The Rolls-Royce (LSE: RR) share price has tumbled 17% since midday on Wednesday, and currently sits about 4.5% down from the opening today. This brings the share price to around 71p, levels not seen since 2004. The year so far has been a tough one for the firm, with demand almost non-existent following the impact of coronavirus.
As a result, it recently announced a rights issue intended to generate cash flow, at a time when net debt is rising. From a figure of £993m of last year, forecast net debt for the end of 2020 currently stands at £3.5bn. In order to try and reduce costs, Rolls-Royce announced this week that it would be cutting around 1,400 aerospace jobs. This was the main driver that has seen the Rolls-Royce share price tumble in the short term.
Is the current share price fair value?
A lot of investors are wondering whether the current price is a good one. I’ve been on the sidelines as well, waiting to invest at a price that makes sense. I last covered the stock a few weeks back, when the share price had shot up to 223p. I decided to wait then, which proved to be a good call. Apart from gut feelings, what metrics can I look at to try and put a fair price on Rolls-Royce?
I can’t viably use the price-to-earnings ratio or even earnings-per-share given that the firm is in a loss-making position, so have to look elsewhere. The market capitalisation of the firm stands at £5.94bn. The enterprise value is calculated at £5.93bn. This enterprise value is an alternative way to value a company, aside from the public listing value. In this case, values are similar, which indicates to me that the current share price at 71p fairly accurately prices the value of Rolls-Royce.
What’s the downside risk?
So if I conclude the price is fair, what is the downside risk? The major risk here is that debt continues to rise, and either cash or other assets can’t keep pace. This would decrease the overall net asset figure, and reduce the enterprise value. In turn, this could have a knock-on impact on the share price, as investors reduce expectations for future revenue and profits.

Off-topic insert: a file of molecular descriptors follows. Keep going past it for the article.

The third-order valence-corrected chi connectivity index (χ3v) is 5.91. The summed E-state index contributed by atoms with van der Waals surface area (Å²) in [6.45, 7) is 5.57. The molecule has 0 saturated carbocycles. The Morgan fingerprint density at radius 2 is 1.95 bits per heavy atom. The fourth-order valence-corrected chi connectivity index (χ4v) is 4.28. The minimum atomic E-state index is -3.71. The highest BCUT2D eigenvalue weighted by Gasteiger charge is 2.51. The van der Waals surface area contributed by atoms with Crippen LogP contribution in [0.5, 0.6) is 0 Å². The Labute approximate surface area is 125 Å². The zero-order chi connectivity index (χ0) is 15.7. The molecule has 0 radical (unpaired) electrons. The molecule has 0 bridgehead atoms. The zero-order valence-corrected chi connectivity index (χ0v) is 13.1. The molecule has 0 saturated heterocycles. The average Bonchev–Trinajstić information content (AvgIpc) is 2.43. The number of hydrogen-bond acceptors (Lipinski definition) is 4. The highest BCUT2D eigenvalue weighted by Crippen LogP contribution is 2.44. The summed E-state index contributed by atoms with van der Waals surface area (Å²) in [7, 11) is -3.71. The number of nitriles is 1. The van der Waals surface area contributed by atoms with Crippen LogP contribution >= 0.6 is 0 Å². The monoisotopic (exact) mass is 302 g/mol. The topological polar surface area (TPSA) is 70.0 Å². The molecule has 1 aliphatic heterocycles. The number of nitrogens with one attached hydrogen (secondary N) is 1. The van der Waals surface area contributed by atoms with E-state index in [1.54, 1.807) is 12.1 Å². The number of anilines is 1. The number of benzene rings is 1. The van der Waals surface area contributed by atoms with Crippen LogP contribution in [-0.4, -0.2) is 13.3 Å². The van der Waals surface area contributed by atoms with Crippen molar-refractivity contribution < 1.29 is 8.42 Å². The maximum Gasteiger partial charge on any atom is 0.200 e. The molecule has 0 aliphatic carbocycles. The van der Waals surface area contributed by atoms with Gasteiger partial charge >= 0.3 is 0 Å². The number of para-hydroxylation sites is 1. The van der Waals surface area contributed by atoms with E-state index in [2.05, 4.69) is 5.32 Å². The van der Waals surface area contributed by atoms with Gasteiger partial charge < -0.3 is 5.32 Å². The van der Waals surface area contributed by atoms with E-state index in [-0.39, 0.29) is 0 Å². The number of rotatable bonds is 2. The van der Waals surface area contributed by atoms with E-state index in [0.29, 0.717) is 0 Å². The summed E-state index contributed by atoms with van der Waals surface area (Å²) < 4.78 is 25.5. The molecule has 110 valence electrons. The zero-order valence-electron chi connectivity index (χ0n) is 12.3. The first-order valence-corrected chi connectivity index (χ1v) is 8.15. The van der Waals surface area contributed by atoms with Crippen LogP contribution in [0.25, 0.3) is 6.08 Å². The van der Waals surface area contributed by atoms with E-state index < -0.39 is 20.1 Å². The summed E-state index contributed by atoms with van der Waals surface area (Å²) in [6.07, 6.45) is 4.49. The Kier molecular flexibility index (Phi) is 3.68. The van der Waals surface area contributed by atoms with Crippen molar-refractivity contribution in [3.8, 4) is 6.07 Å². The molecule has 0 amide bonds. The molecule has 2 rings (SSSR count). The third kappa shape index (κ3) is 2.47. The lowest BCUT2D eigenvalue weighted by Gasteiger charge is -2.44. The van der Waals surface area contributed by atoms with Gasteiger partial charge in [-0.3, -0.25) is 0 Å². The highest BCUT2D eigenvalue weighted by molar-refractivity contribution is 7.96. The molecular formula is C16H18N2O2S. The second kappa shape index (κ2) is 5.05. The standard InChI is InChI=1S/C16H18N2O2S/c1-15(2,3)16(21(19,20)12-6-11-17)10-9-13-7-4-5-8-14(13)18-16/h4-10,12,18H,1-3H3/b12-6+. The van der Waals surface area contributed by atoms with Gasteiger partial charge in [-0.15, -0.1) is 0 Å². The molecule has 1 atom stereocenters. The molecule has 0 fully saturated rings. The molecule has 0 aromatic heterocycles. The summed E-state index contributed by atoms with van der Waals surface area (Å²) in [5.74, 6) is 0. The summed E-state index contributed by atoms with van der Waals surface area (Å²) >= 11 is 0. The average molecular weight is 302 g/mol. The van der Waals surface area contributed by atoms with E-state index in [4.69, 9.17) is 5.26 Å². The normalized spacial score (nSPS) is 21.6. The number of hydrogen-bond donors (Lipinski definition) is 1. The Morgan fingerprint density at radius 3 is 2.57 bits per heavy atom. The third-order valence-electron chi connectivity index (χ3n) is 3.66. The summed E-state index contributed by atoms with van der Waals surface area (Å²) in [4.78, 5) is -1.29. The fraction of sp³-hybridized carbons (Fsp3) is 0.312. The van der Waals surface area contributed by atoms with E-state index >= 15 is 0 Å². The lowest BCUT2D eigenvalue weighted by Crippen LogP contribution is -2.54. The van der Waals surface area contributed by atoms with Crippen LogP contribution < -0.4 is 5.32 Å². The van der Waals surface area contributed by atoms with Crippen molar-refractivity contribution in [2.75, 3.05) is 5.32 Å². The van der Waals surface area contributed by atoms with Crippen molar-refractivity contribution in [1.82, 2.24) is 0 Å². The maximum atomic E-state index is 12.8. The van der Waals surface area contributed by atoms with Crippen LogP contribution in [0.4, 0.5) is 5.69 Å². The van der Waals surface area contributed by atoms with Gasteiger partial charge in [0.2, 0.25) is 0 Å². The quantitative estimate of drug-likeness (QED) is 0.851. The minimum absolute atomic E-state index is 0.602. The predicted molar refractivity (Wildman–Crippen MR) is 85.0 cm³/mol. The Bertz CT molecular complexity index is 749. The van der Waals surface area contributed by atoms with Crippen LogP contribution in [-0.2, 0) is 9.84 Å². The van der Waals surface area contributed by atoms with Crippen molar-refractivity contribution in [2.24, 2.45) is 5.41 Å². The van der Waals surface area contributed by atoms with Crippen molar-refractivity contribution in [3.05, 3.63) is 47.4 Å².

For example, let’s say the enterprise value falls by £1bn next year and the market capitalisation mirrors this exactly. If the market cap sat at £5bn, and the number of shares stayed the same, the Rolls-Royce share price would be at 59.7p. For those who want the numbers, this is based on 8.37bn shares outstanding, and a share price of 0.71 (71p).
So as an investor, I’d say around 60p is as low as the Rolls-Royce share price could go if things worsened in the next year. This is the level that I’m looking to buy at. The caveat (there always is one) is that my assumption is on the value falling by £1bn. This value could be hit, mainly if we see a continuation of low demand and a lack of control of the pandemic continuing into 2021.
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jonathansmith1 has no position in any of the shares mentioned. The Motley Fool UK has no position in any of the shares mentioned. Views expressed on the companies mentioned in this article are those of the writer and therefore may differ from the official recommendations we make in our subscription services such as Share Advisor, Hidden Winners and Pro. Here at The Motley Fool we believe that considering a diverse range of insights makes us better investors.
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